Chapter 7
The Cabinet Mission's Plan

ANNOUNCEMENT from London that three British Cabinet Ministers would visit India,1 to help solve her constitutional problems, was made on February 19th -- oddly enough, the very day when the R.I.N. mutiny broke out; and some have suggested, perhaps not very convincingly, that the startling news from Bombay spurred on their work. At all events, after reaching India with their staff on March 24th, and entering on a busy round of interviews, they soon left almost no doubt that Sardar Patel's conviction was right: the British Government genuinely wanted to transfer power to Indian hands soon, and the Mission would press hard, and far, to achieve agreement on how to do this during their stay. All the news that filtered out from Delhi about the conversations went to confirm this.

Throughout April, the talks went on -- as the weather got warmer. Early in May, it became clear that the Mission's efforts to bring about agreement between Congress and League were unavailing. They accordingly decided to put forward proposals of their own, their so-called Plan, or more properly Statement. It came out on May 16th. This is no place for describing its complicated details. In essence, however, it set forth methods for creating an ingenious three-tiered constitutional structure for a united India, which nevertheless did not totally prevent the eventual emergence of something like Pakistan if that was really desired; and, while such a Constitution was being worked out, for acceptance by a Constituent Assembly, the Plan proposed that a new 'Interim' Government should replace the existing one at the Centre, endowed with the widest possible powers, and including no British member except the Viceroy. Thus the Plan -- though less obviously than the Cripps offer of 1942, for its mention of the Interim Government was brief -- fell into two parts, a long-term one and a short; and these parts, it was later explicitly stated, formed an integrated whole which must be accepted or rejected together.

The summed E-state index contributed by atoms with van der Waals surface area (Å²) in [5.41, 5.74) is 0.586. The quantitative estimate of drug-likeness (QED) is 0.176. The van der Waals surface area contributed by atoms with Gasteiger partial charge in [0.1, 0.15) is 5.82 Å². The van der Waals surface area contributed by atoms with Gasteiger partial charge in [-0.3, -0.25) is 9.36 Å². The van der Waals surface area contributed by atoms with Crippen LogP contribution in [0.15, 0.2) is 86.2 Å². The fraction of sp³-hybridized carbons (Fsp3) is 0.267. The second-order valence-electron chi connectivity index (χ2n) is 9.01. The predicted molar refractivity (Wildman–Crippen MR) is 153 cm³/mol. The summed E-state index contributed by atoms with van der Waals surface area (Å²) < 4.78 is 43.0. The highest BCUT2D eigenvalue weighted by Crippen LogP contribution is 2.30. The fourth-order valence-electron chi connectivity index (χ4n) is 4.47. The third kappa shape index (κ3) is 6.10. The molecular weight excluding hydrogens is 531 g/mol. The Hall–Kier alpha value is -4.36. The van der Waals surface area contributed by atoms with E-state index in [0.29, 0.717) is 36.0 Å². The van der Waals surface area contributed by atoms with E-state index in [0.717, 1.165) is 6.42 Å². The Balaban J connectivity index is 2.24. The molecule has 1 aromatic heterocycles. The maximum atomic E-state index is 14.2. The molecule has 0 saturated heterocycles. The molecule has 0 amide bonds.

Rather to many people's surprise, since the provisions relating to a possible Pakistan seemed at first glance much too vague to square

____________________
1
Lord Pethick-Lawrence, Sir Stafford Cripps, and Mr. A. M. (later Viscount) Alexander.

-96-

Notes for this page

Add a new note
If you are trying to select text to create highlights or citations, remember that you must now click or tap on the first word, and then click or tap on the last word.
One moment ...
Default project is now your active project.
Project items
Notes
Cite this page

Cited page

Style
Citations are available only to our active members.
Buy instant access to cite pages or passages in MLA 8, MLA 7, APA and Chicago citation styles.

(Einhorn, 1992, p. 25)

(Einhorn 25)

(Einhorn 25)

1. Lois J. Einhorn, Abraham Lincoln, the Orator: Penetrating the Lincoln Legend (Westport, CT: Greenwood Press, 1992), 25, http://www.questia.com/read/27419298.

Note: primary sources have slightly different requirements for citation. Please see these guidelines for more information.

Cited page

Bookmark this page